"We are dissolving the company and have given our clients 30 days' notice," Ryan told CNET News.com on Thursday evening.
One of the first of the top tech-only PR firms to cease operations, Niehaus Ryan Wong snagged headlines for Internet and other companies such as IBM, Yahoo and Apple Computer for 10 years.
At a company meeting Thursday afternoon, the agency laid off most of its 20-person staff, according to an employee who was present, who added that a small group of workers will be retained to wind down operations.
Ryan said the decision to pull the plug was made to allow the co-founders a chance to pursue other career opportunities.
"I'm jazzed about the future," said Ryan, who plans to open his own PR agency. "We're all looking forward to trying different things...It's been a wonderful ride."
Some of the company's highlights were overseeing Yahoo's PR when the Internet portal first launched and helping resurrect Apple's brand name in the early 1990s after years of stagnation.
In the early days of the Internet, the San Francisco-based agency staked out turf well before the Web began to take off, back when the "information superhighway" was the toy of engineers, academics and computer geeks.
But then came the Net boom of the late 1990s. The thinking at start-up companies at the time was that they had to have the right PR team to build their brands. Eager executives beseeched reputable PR firms to handle their accounts, sometimes plying them with offers of big cash or significant shares of stock.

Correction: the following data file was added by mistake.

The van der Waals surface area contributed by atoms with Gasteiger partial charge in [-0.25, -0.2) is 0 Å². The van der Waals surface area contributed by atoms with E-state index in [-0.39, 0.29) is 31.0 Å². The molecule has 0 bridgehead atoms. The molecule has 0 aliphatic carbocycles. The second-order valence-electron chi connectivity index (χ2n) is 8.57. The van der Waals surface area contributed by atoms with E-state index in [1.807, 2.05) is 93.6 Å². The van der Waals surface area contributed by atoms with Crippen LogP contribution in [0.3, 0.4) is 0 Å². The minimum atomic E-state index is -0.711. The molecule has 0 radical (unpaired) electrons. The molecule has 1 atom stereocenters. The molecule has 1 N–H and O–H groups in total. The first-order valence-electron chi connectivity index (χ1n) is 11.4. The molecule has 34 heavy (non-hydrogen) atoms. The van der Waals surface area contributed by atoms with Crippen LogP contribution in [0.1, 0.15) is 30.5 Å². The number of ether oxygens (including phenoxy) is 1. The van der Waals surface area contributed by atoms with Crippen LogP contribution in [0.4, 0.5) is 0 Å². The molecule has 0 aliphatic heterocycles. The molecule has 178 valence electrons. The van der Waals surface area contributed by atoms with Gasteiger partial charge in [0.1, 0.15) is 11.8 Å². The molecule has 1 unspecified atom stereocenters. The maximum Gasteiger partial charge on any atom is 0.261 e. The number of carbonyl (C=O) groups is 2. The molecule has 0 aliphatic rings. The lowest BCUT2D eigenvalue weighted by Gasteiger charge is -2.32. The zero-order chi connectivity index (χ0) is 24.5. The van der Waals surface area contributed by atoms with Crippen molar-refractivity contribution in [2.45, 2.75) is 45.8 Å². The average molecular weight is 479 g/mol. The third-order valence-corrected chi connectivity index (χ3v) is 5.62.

In exchange, the agencies circulated reams of news releases, hosted lavish parties, and spun, spun, spun.
"We presided over the halcyon days of the Internet," Ryan proclaimed.
Those days ended with the Internet meltdown that began in the spring of 1999. Niehaus Ryan Wong suffered through about three rounds of layoffs in the past year, said an employee of the company who requested anonymity.
From a work force that numbered about 100 in 1999, the agency's staff had shriveled to a fifth of that.
The closure "didn't come as much of a surprise to many of us," said the employee, who was present at the meeting. "Rumors were circulating for a while."
Not surprisingly, among the PR firms that tied their wagon to the dot-coms, most have been forced to lay off employees, and some have begun representing businesses outside the tech sector. Studies havethat the PR budgets of tech businesses have dwindled by as much as 67 percent.
Some critics have said this is a fitting reward for the companies that helped fill the Internet bubble with so much hot air.